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Afternoon Reading List 07.16.13.

Simon says Zimmerman trial is all about race — Since the jury’s verdict in the George Zimmerman trial was announced, many media figures, celebs and pols have made their opinions on the decision known, many dealing with race. Politico’s Roger Simon weighs in with a column in which he uses the trial to discuss what he calls “the most important undiscussed issue in America today.” Simon argues that the killing of Trayvon Martin and Zimmerman’s trial were both about race. He cited the 46 days it took for police to arrest Zimmerman, during which many public figures, including President Obama, called for further investigation into the shooting. The charge of second-degree murder that was brought against Zimmerman, Simon argues, is “a classic case of overcharging.” Race, Simon writes, should be discussed without agony, but “that day has not yet arrived.”

Why you should read it: There are a lot of columns and articles circulating after the jury announced their verdict, but few as well-constructed as Simon’s.

Black Americans ‘not allowed to be children’ — As we’ve said, many columnists have begun writing about the Zimmerman verdict. Eugene Robinson of WaPo puts his two cents in with a column in which he argues that Martin’s youth was taken from him because he was black. As Robinson writes, “black boys in this country are not allowed to be children. They are assumed to be men, and full of menace.” Black Americans, Robinson argues, feel such a close connection with this case because they have 17-year-old sons who they know are boys and who would have been frightened and not known what to do in Martin’s case. Martin, Robinson writes, wasn’t fighting against just Zimmerman on the night he was fatally shot, but also “against prejudices as old as American history, and he never had a chance.”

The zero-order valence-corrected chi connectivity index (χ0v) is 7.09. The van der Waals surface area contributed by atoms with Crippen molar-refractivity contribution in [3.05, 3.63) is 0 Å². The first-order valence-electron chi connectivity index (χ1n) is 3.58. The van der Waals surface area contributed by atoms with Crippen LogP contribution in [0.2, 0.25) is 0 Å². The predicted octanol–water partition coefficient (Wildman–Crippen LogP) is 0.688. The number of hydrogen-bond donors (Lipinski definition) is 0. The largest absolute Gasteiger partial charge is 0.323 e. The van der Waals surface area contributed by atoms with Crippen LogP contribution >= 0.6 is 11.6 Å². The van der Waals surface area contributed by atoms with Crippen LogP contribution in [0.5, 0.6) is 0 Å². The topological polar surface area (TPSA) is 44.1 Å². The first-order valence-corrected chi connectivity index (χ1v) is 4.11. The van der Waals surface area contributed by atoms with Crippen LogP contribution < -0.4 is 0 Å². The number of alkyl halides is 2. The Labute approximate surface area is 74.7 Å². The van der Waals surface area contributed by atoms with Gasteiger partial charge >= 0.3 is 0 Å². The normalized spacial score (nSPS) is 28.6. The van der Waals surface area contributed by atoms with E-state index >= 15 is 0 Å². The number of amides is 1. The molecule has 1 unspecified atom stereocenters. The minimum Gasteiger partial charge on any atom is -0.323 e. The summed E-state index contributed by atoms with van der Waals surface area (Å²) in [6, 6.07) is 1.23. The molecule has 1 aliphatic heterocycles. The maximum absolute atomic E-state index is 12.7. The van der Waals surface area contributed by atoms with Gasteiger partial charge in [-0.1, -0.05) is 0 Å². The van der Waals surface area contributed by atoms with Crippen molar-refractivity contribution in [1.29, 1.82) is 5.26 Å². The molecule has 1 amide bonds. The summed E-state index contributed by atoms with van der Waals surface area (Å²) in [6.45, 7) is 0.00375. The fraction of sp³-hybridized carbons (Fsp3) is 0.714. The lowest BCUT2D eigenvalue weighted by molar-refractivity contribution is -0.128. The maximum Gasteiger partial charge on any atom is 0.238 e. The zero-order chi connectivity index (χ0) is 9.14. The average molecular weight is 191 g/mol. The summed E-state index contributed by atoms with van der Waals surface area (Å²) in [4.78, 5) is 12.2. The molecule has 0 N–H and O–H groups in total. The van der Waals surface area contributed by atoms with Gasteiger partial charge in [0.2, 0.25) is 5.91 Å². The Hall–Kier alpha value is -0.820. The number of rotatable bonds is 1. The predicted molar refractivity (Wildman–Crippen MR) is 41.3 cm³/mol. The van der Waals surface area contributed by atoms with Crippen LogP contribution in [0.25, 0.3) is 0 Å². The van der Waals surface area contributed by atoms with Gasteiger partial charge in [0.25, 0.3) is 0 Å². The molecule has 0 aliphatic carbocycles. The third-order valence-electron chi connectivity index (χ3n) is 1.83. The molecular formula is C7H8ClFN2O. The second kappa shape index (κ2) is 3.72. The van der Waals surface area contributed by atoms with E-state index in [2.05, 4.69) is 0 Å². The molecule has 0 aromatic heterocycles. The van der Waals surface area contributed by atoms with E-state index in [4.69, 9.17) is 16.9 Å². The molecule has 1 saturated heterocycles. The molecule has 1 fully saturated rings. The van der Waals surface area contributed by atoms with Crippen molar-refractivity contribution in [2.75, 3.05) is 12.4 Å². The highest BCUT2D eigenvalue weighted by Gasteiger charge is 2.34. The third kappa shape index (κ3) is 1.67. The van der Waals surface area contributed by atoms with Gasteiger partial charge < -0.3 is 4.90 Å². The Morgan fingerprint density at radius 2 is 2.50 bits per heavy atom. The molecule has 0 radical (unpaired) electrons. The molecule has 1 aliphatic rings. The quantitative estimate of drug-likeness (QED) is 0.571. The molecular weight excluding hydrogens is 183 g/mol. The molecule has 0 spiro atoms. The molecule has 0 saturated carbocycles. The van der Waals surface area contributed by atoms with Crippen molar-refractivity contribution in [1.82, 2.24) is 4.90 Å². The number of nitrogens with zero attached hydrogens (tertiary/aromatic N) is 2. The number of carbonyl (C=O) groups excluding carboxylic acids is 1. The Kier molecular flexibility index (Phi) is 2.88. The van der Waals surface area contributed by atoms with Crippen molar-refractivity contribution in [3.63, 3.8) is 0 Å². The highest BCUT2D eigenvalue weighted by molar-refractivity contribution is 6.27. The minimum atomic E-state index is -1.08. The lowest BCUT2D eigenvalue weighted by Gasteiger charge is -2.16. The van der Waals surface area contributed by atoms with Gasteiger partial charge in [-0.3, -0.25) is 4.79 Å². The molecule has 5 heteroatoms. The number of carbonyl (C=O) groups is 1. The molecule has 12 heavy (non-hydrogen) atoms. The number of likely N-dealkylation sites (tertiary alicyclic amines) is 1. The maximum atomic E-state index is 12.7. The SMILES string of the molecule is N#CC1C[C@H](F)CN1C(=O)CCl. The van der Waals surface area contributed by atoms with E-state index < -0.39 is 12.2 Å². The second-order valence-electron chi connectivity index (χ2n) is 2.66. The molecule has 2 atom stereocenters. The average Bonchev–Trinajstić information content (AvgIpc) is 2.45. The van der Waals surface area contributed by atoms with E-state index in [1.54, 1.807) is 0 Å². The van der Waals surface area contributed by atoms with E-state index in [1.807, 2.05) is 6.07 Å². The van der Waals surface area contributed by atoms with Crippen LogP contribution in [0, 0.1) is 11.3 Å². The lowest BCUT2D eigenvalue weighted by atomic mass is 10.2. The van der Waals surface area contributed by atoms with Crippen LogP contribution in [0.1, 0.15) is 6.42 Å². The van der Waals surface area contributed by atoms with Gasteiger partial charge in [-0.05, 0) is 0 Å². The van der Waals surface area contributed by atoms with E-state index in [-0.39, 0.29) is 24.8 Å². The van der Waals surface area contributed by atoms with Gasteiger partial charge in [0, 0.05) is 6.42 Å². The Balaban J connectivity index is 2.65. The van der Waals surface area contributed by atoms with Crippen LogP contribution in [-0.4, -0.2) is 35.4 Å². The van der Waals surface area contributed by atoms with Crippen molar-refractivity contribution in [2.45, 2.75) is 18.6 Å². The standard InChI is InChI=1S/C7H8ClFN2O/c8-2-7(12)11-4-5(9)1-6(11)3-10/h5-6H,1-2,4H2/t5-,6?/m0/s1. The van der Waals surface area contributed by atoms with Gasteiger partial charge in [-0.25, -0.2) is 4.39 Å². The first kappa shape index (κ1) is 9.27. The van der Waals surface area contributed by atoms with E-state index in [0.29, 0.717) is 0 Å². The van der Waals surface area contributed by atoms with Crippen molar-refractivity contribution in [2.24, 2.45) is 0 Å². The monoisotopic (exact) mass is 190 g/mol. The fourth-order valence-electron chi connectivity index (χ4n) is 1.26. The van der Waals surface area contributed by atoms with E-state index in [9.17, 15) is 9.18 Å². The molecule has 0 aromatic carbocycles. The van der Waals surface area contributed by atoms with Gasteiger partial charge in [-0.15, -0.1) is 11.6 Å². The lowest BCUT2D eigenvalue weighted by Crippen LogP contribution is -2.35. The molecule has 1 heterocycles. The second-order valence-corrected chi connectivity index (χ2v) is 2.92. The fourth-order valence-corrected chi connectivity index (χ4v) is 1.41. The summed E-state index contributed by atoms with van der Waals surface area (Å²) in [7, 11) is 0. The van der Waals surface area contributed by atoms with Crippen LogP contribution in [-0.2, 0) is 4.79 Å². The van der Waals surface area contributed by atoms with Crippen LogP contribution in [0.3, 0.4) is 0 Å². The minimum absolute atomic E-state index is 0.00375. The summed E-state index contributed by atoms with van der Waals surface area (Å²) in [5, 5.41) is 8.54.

Why you should read it: As is the case with Simon’s column, Robinson uses the Zimmerman trial and verdict to discuss the broader issue of race and specifically the youth of black Americans in a thoughtful column.

Typical intern — San Francisco station KTVU-TV made national headlines after broadcasting the wrong names of the four pilots of the Asiana Airlines flight that crashed as it landed at the San Francisco airport. The names weren’t just wrong, but also made a joke out of the crash that killed three people. Confirmed by a summer intern with the National Transportation Safety Board, they included “Captain Sum Ting Wong,” “Wi Tu Lo,” “Ho Li Fuk” and “Band Ding Ow.” As TWT’s Ben Wolfgang reports, the federal government is describing that intern as a “very intelligent young man.” It’s unclear where the names originated, but NTSB spokeswoman Kelly Nantel said the the agency is taking “appropriate action.” Asiana is now taking legal action against KTVU-TV for defamation. The intern is reportedly, and not surprisingly, out of a job. It’s still unclear how no one at KTVU-TV realized that the names were all very obviously jokes. Mabe if they had included “Mi So Horny” they would have caught on.

Why you should read it: Everyone likes to give interns a hard time, but this time it’s deserved. Also, if you’re an intern this probably makes you feel a little better about yourself. You may have screwed up the coffee orders a few times, but at least you didn’t become national news.

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